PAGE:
Workers' Compensation Study Committee

The Lieutenant Governor also appointed me to serve on the Select Committee on Workers' Compensation, which goes hand-in-hand with my appointment to the Sunset Advisory Commission since the Texas Workers' Compensation Commission (TWCC) is scheduled for sunset review during the 2005 legislative session.

The current workers' compensation system is designed so that employers agree to provide workers' compensation insurance for workers injured on the job, and, in return, employers gain immunity from personal injury lawsuits by injured employees. Employers paid about $2.5 billion in workers' compensation premiums in 2002. The injured worker, in turn, is assured that his or her medical bills will be paid, and in some cases there will be partial compensation for lost wages. Many employers, employees, and health care providers consider the current system to be in crisis because of problems related to the medical fee structure for physicians, patient access to quality care, over-utilization of the system, and the medical review process to name a few of the concerns. I share these concerns and am pleased to be in a position to develop proposals for revamping the workers' compensation system.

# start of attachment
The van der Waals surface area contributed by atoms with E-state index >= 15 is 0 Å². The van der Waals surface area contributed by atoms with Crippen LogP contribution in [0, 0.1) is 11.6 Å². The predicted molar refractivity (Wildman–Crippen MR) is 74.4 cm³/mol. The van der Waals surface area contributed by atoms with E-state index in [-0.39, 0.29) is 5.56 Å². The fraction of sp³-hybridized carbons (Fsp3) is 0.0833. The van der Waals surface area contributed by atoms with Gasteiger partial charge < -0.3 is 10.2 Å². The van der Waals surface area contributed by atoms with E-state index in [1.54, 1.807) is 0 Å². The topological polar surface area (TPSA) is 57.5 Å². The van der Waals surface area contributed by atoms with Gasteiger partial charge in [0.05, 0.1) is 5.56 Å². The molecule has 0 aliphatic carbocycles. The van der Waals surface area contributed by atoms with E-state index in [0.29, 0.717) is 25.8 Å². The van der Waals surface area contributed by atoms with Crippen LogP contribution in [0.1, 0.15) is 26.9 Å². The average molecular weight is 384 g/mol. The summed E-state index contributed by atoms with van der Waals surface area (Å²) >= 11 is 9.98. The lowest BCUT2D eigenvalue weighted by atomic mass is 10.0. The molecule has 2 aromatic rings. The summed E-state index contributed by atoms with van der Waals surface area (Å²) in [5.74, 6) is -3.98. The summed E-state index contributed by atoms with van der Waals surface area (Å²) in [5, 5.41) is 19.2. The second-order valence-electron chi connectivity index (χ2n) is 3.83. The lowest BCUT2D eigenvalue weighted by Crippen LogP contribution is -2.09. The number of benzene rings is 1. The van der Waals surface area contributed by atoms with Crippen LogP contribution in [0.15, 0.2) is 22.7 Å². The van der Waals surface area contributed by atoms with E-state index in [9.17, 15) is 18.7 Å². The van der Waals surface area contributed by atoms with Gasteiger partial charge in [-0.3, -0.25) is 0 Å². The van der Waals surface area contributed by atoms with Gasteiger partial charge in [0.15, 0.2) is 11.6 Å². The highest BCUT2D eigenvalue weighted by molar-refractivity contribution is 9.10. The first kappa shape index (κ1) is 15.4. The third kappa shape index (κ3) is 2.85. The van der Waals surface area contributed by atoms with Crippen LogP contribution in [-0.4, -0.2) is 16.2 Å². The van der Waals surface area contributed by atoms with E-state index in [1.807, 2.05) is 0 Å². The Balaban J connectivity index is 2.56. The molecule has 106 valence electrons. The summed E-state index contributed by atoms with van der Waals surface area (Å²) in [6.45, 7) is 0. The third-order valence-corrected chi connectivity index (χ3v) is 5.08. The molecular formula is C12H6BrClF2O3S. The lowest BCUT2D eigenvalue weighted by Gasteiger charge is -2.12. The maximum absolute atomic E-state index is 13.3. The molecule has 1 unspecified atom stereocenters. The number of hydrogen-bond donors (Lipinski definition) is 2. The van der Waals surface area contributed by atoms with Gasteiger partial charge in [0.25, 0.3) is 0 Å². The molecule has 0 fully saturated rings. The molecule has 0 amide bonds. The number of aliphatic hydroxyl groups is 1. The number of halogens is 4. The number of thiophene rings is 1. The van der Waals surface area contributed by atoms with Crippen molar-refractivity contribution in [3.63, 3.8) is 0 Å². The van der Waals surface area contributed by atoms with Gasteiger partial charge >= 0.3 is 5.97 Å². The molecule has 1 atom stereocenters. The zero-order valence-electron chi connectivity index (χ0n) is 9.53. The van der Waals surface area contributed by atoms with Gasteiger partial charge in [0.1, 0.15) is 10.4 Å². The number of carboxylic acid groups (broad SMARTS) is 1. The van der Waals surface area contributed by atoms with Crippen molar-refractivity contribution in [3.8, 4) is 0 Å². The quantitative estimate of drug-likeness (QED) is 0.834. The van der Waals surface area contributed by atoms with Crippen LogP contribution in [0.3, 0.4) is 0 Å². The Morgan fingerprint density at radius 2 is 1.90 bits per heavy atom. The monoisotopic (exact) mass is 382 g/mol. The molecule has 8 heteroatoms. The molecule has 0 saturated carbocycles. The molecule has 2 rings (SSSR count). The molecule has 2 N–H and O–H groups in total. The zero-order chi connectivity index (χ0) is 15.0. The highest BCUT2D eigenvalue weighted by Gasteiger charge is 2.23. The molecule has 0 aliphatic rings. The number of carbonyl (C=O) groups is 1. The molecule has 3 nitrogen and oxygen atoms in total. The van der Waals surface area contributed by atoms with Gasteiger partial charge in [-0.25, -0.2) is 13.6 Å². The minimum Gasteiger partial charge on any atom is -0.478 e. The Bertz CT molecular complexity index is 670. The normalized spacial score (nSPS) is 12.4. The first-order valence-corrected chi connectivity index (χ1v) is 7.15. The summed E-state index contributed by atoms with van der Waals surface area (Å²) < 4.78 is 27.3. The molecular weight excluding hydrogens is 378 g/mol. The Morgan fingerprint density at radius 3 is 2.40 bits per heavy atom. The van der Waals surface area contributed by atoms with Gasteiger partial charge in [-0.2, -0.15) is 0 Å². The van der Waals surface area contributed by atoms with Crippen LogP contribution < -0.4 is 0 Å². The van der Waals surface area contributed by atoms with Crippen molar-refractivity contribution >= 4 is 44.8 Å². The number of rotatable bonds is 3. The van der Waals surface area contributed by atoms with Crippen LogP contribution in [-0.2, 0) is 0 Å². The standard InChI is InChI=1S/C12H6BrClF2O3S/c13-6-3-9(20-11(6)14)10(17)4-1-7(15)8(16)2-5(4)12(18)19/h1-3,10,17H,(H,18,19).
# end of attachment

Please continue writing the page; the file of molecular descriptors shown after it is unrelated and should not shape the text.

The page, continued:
Record Votes

There are currently three different methods of casting votes in the Texas Legislature. Voice votes are a popular method. However, there is no way to find how a legislator voted with a voice vote. Division votes are another way of casting approval or disapproval. The Speaker or Lieutenant Governor gavels a measure being debated as either approved or disapproved before the vote is actually recorded. Last, there is the record vote. House members record their votes electronically from their desks. In the Senate, the Secretary of the Senate calls the roll and records the vote indicated by each member electronically. However, in most cases, lawmakers have to request a record vote, which is a deterrence for some. The votes in Texas that are recorded are available as part of the House and Senate Journals, which are available in many libraries and on the Internet.